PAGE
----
Nutrition Articles

Go Nuts for Nut Butters!

A World of Choices Beyond Peanut Butter

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Almond butter
Like peanuts, almonds are a source of monounsaturated fats.

Cashew, pistachio or hazelnut butter
Like the nuts themselves, these butters are rich and slightly sweet. They make good additions to Indian curries or Mediterranean dishes.

Macadamia nut butter
Also rich and sweet, this type of nut butter is typically used with chocolate or fruit spreads, in desserts, or sweet snacks.

Seed butters
Pumpkin and sunflower seeds can be ground into a smooth paste and used like nut butter; both contain beneficial nutrients like zinc, iron and potassium. Tahini, made of ground sesame seeds, is a common ingredient in Mediterranean cuisine.

As a kid, I was fanatically devoted to one—and only one—national peanut butter brand. As an adult, I’ve come to love the pure, unadulterated taste of natural nut butter. If taste alone isn’t enough to make you go au naturel, then consider the ingredients list: One major brand contains peanuts and sugar, plus small amounts of molasses, hydrogenated vegetable oils (i.e. trans fats), preservatives and salt. On the natural PB jar label? Peanuts and salt. Better yet, the fresh-ground version I buy at our local deli contains just dry-roasted peanuts. Buyer beware: Even jars labeled "natural" may contain added sugar and oil since the labeling term isn't regulated, so always read labels to see what you're really getting.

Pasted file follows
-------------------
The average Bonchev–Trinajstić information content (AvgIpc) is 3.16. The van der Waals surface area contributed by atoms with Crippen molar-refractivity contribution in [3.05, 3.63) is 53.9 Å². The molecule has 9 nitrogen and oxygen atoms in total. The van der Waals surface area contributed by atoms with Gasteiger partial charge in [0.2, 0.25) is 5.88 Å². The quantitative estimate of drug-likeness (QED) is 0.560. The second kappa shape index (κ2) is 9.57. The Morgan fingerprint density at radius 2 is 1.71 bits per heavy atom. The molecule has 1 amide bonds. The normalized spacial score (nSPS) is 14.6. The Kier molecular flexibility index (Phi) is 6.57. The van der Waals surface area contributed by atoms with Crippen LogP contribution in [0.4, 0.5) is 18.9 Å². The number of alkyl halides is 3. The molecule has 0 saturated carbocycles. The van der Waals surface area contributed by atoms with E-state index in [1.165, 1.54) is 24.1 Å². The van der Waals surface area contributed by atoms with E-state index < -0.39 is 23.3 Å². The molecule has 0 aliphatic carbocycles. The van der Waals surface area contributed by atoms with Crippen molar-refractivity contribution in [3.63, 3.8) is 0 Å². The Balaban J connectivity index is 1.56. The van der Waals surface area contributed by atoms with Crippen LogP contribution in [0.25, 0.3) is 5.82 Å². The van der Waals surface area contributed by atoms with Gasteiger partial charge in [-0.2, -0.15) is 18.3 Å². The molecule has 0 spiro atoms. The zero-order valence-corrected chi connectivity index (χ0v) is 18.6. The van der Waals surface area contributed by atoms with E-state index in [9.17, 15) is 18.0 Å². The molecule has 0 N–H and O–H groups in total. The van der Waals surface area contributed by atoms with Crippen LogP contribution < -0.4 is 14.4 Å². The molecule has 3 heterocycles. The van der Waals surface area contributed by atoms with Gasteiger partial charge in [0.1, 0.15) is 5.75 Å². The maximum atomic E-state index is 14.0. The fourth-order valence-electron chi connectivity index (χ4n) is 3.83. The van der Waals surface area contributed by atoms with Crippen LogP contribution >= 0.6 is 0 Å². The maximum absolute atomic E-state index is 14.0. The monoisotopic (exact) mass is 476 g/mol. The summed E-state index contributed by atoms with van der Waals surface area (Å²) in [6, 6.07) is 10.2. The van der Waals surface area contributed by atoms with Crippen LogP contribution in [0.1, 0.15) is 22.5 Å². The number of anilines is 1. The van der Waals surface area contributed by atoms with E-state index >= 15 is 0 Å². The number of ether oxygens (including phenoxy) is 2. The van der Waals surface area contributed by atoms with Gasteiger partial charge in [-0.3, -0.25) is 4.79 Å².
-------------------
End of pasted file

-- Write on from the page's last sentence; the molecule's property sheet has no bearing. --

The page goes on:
The flipside, ironically, is that truly natural butters are more expensive than most mainstream brands that contain additional ingredients (sweeteners, oils, etc). If you can find fresh-ground or grind-your-own nut butters (natural foods grocers carry them), you’ll find that the price per pound is somewhere in between major brands and natural, minimal-ingredient butters.

If you really want to cut the cost of buying nut or seed butter by the jar, consider making your own at home!
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About The Author

Bryn Mooth Bryn Mooth
Bryn Mooth is an independent copywriter and journalist focused on food, wellness and design; she's also a Master Gardener and enthusiastic green thumb. She shares seasonal recipes, kitchen techniques, healthy eating tips and food wisdom on her blog writes4food.com.

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